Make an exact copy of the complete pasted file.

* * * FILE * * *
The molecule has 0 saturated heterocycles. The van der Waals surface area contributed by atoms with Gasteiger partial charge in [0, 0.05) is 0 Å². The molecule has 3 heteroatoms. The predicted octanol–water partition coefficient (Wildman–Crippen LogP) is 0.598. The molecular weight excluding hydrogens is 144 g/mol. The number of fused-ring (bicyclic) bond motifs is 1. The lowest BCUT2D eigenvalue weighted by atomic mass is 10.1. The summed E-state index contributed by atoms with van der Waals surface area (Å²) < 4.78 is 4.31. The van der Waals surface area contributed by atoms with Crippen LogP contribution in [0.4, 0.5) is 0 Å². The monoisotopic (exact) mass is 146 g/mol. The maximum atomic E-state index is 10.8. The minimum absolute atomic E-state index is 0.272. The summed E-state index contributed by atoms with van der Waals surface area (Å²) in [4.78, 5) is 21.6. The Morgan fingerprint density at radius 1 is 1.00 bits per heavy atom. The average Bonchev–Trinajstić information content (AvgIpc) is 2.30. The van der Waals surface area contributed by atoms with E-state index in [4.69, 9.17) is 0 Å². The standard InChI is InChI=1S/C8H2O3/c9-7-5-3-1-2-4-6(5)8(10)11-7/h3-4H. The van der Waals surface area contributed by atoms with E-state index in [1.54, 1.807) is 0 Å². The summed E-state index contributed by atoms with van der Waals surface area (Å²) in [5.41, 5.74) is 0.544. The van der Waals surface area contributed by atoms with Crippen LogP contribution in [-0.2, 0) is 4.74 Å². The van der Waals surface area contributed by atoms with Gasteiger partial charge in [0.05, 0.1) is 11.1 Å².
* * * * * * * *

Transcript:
The molecule has 0 saturated heterocycles. The van der Waals surface area contributed by atoms with Gasteiger partial charge in [0, 0.05) is 0 Å². The molecule has 3 heteroatoms. The predicted octanol–water partition coefficient (Wildman–Crippen LogP) is 0.598. The molecular weight excluding hydrogens is 144 g/mol. The number of fused-ring (bicyclic) bond motifs is 1. The lowest BCUT2D eigenvalue weighted by atomic mass is 10.1. The summed E-state index contributed by atoms with van der Waals surface area (Å²) < 4.78 is 4.31. The van der Waals surface area contributed by atoms with Crippen LogP contribution in [0.4, 0.5) is 0 Å². The monoisotopic (exact) mass is 146 g/mol. The maximum atomic E-state index is 10.8. The minimum absolute atomic E-state index is 0.272. The summed E-state index contributed by atoms with van der Waals surface area (Å²) in [4.78, 5) is 21.6. The Morgan fingerprint density at radius 1 is 1.00 bits per heavy atom. The average Bonchev–Trinajstić information content (AvgIpc) is 2.30. The van der Waals surface area contributed by atoms with E-state index in [4.69, 9.17) is 0 Å². The standard InChI is InChI=1S/C8H2O3/c9-7-5-3-1-2-4-6(5)8(10)11-7/h3-4H. The van der Waals surface area contributed by atoms with E-state index in [1.54, 1.807) is 0 Å². The summed E-state index contributed by atoms with van der Waals surface area (Å²) in [5.41, 5.74) is 0.544. The van der Waals surface area contributed by atoms with Crippen LogP contribution in [-0.2, 0) is 4.74 Å². The van der Waals surface area contributed by atoms with Gasteiger partial charge in [0.05, 0.1) is 11.1 Å².